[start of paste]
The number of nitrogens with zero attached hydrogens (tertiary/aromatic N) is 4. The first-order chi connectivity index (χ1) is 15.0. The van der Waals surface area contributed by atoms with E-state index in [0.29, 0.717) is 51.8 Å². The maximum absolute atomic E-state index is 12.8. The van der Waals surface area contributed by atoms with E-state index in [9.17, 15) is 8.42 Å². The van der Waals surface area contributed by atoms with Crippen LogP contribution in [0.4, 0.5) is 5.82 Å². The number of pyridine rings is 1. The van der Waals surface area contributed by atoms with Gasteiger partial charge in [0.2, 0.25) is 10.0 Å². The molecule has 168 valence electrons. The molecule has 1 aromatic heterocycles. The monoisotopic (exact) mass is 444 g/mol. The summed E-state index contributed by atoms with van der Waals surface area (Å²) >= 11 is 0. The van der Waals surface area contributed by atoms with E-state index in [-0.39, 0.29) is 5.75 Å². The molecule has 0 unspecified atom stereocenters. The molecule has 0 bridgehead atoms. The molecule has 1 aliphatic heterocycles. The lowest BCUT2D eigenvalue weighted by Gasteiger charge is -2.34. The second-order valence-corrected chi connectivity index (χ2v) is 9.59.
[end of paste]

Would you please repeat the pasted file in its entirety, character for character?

The number of nitrogens with zero attached hydrogens (tertiary/aromatic N) is 4. The first-order chi connectivity index (χ1) is 15.0. The van der Waals surface area contributed by atoms with E-state index in [0.29, 0.717) is 51.8 Å². The maximum absolute atomic E-state index is 12.8. The van der Waals surface area contributed by atoms with E-state index in [9.17, 15) is 8.42 Å². The van der Waals surface area contributed by atoms with Crippen LogP contribution in [0.4, 0.5) is 5.82 Å². The number of pyridine rings is 1. The van der Waals surface area contributed by atoms with Gasteiger partial charge in [0.2, 0.25) is 10.0 Å². The molecule has 168 valence electrons. The molecule has 1 aromatic heterocycles. The monoisotopic (exact) mass is 444 g/mol. The summed E-state index contributed by atoms with van der Waals surface area (Å²) >= 11 is 0. The van der Waals surface area contributed by atoms with E-state index in [-0.39, 0.29) is 5.75 Å². The molecule has 0 unspecified atom stereocenters. The molecule has 0 bridgehead atoms. The molecule has 1 aliphatic heterocycles. The lowest BCUT2D eigenvalue weighted by Gasteiger charge is -2.34. The second-order valence-corrected chi connectivity index (χ2v) is 9.59.